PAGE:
The Law Commission specifically anticipates litigation in this area, because some terms will of course be both terms which tend to reduce the risk of loss and which define the risk as a whole e.g. a condition precedent to liability that an insured does not sail into a war zone (reduces the risk of damage to the vessel and defines the risk as peacetime-only risks). Insurers will need to identify clearly the terms in their policies which define the risk as a whole in order to go some way to avoid disputes in this area. 

Another important limitation to the Section 11 of the new Act is that it will not alter the law in relation to the insured's obligation to notify insurers of claims and circumstances. These are almost always expressed to be conditions precedent to an insurer's liability but they are not terms which tend to reduce the risk of loss; by the time it comes to notification the loss has already occurred. This is perhaps bad news for the insured in this frequently litigated area of coverage disputes.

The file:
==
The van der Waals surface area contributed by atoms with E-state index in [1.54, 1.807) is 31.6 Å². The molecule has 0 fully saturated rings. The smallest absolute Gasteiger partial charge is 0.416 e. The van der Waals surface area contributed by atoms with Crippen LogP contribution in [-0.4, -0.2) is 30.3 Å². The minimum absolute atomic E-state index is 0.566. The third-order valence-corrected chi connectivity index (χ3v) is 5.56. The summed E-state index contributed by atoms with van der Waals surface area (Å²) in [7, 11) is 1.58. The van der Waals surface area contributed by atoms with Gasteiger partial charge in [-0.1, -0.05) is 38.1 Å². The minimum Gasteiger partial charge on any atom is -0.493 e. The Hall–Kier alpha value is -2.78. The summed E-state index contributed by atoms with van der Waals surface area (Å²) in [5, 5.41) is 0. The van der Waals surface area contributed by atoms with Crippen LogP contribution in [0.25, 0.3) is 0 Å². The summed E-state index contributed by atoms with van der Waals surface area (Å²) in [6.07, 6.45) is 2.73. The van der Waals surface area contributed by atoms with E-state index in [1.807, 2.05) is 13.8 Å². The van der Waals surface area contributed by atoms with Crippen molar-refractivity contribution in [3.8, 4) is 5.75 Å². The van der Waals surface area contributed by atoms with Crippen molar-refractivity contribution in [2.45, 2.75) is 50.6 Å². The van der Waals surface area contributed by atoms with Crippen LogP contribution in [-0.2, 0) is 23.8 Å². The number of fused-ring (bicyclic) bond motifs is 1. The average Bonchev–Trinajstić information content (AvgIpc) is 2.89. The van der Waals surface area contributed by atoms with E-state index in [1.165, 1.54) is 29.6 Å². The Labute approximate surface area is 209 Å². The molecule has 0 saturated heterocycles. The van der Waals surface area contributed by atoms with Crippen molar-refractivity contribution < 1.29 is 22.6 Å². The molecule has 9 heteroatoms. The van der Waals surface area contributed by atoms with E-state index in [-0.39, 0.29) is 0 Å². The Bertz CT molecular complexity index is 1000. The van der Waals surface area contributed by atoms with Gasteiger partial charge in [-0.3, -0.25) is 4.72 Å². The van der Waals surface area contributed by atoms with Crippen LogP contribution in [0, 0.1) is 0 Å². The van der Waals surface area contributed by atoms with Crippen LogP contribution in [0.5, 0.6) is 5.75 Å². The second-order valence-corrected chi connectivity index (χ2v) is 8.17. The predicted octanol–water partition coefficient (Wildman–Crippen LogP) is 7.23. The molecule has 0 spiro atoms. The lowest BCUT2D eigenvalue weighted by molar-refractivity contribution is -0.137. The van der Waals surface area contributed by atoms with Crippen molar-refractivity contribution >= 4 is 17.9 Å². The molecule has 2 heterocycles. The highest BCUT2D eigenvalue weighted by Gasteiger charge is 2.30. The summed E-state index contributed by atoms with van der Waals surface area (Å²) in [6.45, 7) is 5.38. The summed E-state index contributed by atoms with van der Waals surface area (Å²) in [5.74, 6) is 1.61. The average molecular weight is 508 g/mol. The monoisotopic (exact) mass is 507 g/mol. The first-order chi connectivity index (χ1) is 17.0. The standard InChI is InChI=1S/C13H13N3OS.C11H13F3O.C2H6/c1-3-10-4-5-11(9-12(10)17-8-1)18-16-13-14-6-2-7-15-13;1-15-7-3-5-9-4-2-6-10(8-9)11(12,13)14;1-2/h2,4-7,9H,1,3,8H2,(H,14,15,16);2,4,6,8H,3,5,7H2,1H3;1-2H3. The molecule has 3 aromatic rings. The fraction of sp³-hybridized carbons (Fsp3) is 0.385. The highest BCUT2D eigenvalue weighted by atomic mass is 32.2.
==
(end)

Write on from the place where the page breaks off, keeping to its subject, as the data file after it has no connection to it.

Finally, it is possible to contract out of Section 11 of the Act when dealing with commercial insured provided the "disadvantageous" term is clear and unambiguous and the insurer takes sufficient steps to bring it to the insured's attention. Again, given that insurers are keen to go over and beyond what the new Act requires of them – and given the commercial reality whereby some insurers do not insist on their strict legal rights - contracting out is unlikely to be commercially attractive, certainly for mainstream general insurance products. 

Implications for insurers

Insurers are likely to want to rely more heavily on conditions precedents in their wordings going forward given that warranties have such a bad reputation in the industry, with some insurers wanting to disassociate themselves from warranties altogether. Under the new Act, the insurer's right to decline claims where the insured has failed to comply with a condition precedent will be limited by Section 11. However, it is important to note that Section 11 is both limited in its scope and that the insured will have some evidential hurdles to overcome before being able to successfully rely on it as a defence to a declinature. 

Rebecca Ransome-Lewis is an insurance law expert at Pinsent Masons, the law firm behind Out-Law.com.

We are processing your request. \n Thank you for your patience. An error occurred. This could be due to inactivity on the page - please try again.